Ali has written a characteristically perceptive review of this book, highlighting some interesting observations on class. Simon has also written about it here (his piece focuses on Olivia’s clothes and appearance). Olivia and Kate are very much viewed as country mice by their sophisticated cousin, Etty, also present at the dance – while bright and respectable, the middle-class Curtis family belong to a somewhat different social sphere to that of their hosts, Sir John and Lady Spencer. Olivia’s seamstress, the rather tragic Miss Robinson, provides another contrast – a woman whose narrow, unfulfilled life is heartbreaking to see.

I really enjoyed this novel for its expressive, impressionistic style, the exquisite prose, and its insight into the inner life of an expectant young girl. Very highly recommended indeed.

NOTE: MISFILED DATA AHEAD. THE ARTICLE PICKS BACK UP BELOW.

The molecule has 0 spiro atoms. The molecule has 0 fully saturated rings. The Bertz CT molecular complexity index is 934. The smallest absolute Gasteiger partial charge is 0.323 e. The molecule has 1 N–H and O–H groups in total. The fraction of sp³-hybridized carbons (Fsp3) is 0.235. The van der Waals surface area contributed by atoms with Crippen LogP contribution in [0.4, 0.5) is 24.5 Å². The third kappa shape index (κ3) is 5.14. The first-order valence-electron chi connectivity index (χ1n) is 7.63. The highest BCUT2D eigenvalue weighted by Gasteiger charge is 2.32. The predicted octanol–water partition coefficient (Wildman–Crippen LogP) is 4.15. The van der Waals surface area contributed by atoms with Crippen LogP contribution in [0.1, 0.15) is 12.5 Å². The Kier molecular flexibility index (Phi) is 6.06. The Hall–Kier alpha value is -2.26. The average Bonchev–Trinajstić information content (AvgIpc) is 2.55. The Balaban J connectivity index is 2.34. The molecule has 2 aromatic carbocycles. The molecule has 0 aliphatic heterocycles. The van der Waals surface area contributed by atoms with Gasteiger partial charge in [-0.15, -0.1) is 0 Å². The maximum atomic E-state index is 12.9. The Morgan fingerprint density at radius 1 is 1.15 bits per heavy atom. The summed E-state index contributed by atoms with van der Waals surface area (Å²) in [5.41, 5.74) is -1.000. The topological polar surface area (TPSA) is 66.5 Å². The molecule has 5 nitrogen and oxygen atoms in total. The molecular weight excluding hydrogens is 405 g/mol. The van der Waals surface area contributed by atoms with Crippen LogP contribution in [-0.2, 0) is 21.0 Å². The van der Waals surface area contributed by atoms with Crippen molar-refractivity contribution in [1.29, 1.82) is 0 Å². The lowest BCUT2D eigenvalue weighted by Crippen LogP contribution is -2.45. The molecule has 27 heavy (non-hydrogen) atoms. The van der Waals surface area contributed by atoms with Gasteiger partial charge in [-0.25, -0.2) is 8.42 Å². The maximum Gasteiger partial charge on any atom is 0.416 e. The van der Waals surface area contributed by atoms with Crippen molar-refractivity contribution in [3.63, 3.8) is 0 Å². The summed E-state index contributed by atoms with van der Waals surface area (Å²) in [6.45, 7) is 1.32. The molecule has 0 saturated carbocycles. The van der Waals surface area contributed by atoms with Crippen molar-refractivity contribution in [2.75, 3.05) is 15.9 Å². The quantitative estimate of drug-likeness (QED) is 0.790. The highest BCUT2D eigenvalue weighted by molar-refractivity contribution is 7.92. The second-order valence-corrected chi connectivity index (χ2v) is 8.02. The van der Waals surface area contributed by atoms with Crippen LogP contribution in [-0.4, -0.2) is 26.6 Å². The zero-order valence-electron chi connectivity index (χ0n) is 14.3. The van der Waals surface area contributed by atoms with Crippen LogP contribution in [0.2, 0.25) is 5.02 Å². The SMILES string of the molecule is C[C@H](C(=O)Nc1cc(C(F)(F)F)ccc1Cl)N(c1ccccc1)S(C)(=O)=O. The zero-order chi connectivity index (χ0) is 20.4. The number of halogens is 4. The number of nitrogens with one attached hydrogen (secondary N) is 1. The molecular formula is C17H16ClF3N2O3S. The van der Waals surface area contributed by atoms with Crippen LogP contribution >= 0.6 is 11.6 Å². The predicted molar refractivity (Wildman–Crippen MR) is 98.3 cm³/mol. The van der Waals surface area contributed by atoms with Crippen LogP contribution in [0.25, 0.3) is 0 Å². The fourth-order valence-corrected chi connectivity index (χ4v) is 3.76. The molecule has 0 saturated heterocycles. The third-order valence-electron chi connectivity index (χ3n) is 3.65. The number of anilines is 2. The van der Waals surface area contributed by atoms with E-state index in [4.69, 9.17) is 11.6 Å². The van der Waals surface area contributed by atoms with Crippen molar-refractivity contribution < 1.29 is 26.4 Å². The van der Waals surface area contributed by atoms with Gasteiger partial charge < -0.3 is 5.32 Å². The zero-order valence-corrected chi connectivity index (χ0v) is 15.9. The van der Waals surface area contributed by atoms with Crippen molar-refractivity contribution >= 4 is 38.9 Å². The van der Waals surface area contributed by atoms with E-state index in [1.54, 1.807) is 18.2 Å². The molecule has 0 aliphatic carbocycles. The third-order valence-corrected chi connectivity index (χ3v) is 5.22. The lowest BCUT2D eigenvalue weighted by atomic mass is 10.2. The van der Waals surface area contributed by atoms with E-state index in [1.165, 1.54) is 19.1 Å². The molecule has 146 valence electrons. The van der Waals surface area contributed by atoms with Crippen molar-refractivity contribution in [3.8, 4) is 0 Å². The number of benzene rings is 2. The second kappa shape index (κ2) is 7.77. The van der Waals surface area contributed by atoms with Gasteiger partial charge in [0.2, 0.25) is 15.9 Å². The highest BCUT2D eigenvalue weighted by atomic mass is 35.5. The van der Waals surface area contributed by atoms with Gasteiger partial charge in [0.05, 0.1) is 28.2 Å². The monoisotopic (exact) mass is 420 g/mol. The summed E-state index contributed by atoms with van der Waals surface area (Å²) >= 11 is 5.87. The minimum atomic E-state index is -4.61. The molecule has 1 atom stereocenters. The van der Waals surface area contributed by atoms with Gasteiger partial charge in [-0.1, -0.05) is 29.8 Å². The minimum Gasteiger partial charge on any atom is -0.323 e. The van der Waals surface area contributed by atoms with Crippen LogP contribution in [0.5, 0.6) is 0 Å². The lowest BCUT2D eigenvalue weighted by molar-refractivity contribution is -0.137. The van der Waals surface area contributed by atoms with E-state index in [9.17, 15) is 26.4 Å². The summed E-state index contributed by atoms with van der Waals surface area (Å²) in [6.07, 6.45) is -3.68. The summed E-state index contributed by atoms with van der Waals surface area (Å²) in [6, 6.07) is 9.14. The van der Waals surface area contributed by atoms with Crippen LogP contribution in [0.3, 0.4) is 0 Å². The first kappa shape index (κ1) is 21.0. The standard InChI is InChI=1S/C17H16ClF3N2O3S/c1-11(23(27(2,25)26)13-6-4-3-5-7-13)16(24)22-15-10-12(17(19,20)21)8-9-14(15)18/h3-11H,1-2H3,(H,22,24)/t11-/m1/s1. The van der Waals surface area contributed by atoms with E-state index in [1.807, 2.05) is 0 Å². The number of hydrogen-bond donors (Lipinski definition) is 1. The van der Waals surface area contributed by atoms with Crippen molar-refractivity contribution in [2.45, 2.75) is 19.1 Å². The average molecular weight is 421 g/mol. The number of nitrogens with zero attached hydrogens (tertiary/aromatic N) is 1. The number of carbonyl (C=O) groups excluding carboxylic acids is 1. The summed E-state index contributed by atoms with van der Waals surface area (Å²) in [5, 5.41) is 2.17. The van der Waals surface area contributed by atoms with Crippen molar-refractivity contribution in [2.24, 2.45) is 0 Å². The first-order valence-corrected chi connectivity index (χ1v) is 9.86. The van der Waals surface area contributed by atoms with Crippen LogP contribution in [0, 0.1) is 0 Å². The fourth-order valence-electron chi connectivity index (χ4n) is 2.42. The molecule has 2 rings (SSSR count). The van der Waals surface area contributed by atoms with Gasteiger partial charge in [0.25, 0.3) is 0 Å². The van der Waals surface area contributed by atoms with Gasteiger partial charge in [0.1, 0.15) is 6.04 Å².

Promise at Dawn by Romain Gary (tr. John Markham Beach) (1961)

A thoroughly engaging memoir of this French writer’s early life and ongoing quest to fulfil his mother’s ambitions, namely for Gary to become a great artist, a person of distinction. In addition to these creative pursuits, the memoir also touches on Gary’s time as an instructor and pilot during the Second World War. It is by turns humorous, entertaining, charming and poignant, a story that blends the light-hearted with the moving and profound.